"Just talking to each other," Misgeld recalls, "we realized that this would be a perfect match—that she would have situations in which the kind of trafficking question I wanted to look at could be of high relevance, and that she had all the tools we would need to carry this forward."

The driving force, they emphasize, is to understand more about Alzheimer's and other to help steer the search for therapies in the right direction. "We need to understand how the machine works before we can operate it," Schmid says, "and modern biology is so technically advanced that no lab can be cutting-edge across the whole range of needed expertise."

Explore further: Observations refute widely held view on causal mechanism in amyotrophic lateral sclerosis

More information: Gabriela Plucińska, Dominik Paquet, Alexander Hruscha, Leanne Godinho, Christian Haass, Bettina Schmid, and Thomas Misgeld. In Vivo Imaging of Disease-Related Mitochondrial Dynamics in a Vertebrate Model System. The Journal of Neuroscience, 32(46):16203-16212. DOI:10.1523/JNEUROSCI.1327-12.2012

Related Stories

Observations refute widely held view on causal mechanism in amyotrophic lateral sclerosis

February 29, 2012
In science, refuting a hypothesis can be as significant as proving one, all the more so in research aimed at elucidating how diseases proceed with a view toward preventing, treating, or curing them. Such a discovery can save ...

Molecular knock-out alleviates Alzheimer's symptoms in mice

November 30, 2012
Researchers at the German Center for Neurodegenerative Diseases (DZNE) and the University Medical Center Göttingen (UMG) have identified an enzyme as a possible target for the treatment of Alzheimer's disease. The protein ...

Why do neurons die in Parkinson's disease?

November 10, 2011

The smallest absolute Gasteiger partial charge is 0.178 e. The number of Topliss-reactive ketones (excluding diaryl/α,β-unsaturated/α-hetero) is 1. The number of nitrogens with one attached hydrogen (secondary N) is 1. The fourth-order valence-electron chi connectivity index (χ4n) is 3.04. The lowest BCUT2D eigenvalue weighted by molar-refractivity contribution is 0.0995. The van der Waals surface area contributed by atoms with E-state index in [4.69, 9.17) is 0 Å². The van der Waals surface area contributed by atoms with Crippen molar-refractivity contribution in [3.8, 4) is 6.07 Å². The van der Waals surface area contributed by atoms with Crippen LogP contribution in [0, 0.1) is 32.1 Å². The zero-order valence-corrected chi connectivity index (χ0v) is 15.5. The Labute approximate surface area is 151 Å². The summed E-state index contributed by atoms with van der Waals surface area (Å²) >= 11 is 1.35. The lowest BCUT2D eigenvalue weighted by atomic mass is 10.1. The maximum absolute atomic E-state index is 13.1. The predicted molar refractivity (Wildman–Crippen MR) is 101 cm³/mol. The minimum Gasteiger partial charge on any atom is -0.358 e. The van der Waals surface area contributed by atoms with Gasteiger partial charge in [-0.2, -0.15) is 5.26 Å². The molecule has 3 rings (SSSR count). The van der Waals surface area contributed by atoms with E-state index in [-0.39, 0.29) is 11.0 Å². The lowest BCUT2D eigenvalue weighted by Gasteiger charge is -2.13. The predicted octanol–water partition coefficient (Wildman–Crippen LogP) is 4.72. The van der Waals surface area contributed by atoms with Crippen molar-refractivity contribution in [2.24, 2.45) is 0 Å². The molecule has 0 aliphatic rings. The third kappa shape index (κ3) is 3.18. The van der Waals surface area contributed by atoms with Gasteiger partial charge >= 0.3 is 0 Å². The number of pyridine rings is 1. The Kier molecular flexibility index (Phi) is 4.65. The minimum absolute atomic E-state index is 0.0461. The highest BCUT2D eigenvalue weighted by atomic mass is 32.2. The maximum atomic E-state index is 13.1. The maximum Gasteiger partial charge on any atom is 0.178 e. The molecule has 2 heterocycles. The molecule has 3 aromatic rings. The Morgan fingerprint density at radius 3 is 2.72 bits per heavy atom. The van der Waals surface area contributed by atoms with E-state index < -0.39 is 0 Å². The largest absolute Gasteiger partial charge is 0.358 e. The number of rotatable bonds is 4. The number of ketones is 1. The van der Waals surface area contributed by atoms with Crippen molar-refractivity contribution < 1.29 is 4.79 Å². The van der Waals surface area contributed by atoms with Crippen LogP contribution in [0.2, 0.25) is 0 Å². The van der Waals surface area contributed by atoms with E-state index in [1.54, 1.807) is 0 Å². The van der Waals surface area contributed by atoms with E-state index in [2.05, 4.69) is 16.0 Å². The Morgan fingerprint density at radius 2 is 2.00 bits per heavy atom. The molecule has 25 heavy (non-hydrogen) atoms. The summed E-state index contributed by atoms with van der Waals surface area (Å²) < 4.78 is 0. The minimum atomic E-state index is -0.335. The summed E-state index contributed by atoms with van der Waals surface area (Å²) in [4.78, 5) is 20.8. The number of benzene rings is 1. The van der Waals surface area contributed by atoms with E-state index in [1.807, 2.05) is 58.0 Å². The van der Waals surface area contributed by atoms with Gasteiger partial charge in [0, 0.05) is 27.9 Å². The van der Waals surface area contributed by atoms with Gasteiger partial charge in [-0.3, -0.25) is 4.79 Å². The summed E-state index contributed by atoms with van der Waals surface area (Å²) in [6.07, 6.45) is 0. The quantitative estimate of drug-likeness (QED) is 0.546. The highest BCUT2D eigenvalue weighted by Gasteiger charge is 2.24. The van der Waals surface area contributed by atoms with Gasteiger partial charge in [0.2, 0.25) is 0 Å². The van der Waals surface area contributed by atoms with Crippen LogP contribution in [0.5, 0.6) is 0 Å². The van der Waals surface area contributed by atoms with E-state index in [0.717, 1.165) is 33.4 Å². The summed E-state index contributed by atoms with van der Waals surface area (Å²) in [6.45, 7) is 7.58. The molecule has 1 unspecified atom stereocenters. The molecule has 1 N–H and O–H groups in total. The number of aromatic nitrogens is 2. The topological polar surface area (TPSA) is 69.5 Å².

Current thinking about Parkinson's disease is that it's a disorder of mitochondria, the energy-producing organelles inside cells, causing neurons in the brain's substantia nigra to die or become impaired. A study from Children's ...

Recommended for you

Research reveals atomic-level changes in ALS-linked protein

January 18, 2018
For the first time, researchers have described atom-by-atom changes in a family of proteins linked to amyotrophic lateral sclerosis (ALS), a group of brain disorders known as frontotemporal dementia and degenerative diseases ...

Fragile X finding shows normal neurons that interact poorly

January 18, 2018
Neurons in mice afflicted with the genetic defect that causes Fragile X syndrome (FXS) appear similar to those in healthy mice, but these neurons fail to interact normally, resulting in the long-known cognitive impairments, ...

How your brain remembers what you had for dinner last night

January 17, 2018
Confirming earlier computational models, researchers at University of California San Diego and UC San Diego School of Medicine, with colleagues in Arizona and Louisiana, report that episodic memories are encoded in the hippocampus ...

Recording a thought's fleeting trip through the brain

January 17, 2018
University of California, Berkeley neuroscientists have tracked the progress of a thought through the brain, showing clearly how the prefrontal cortex at the front of the brain coordinates activity to help us act in response ...

Midbrain 'start neurons' control whether we walk or run

January 17, 2018
Locomotion comprises the most fundamental movements we perform. It is a complex sequence from initiating the first step, to stopping when we reach our goal. At the same time, locomotion is executed at different speeds to ...

Miles Davis is not Mozart: The brains of jazz and classical pianists work differently

January 16, 2018
Keith Jarret, world-famous jazz pianist, once answered in an interview when asked if he would ever be interested in doing a concert where he would play both jazz and classical music: "No, that's hilarious. [...] It's like ...

0 comments

Please sign in to add a comment. Registration is free, and takes less than a minute. Read more

Click here to reset your password.
Sign in to get notified via email when new comments are made.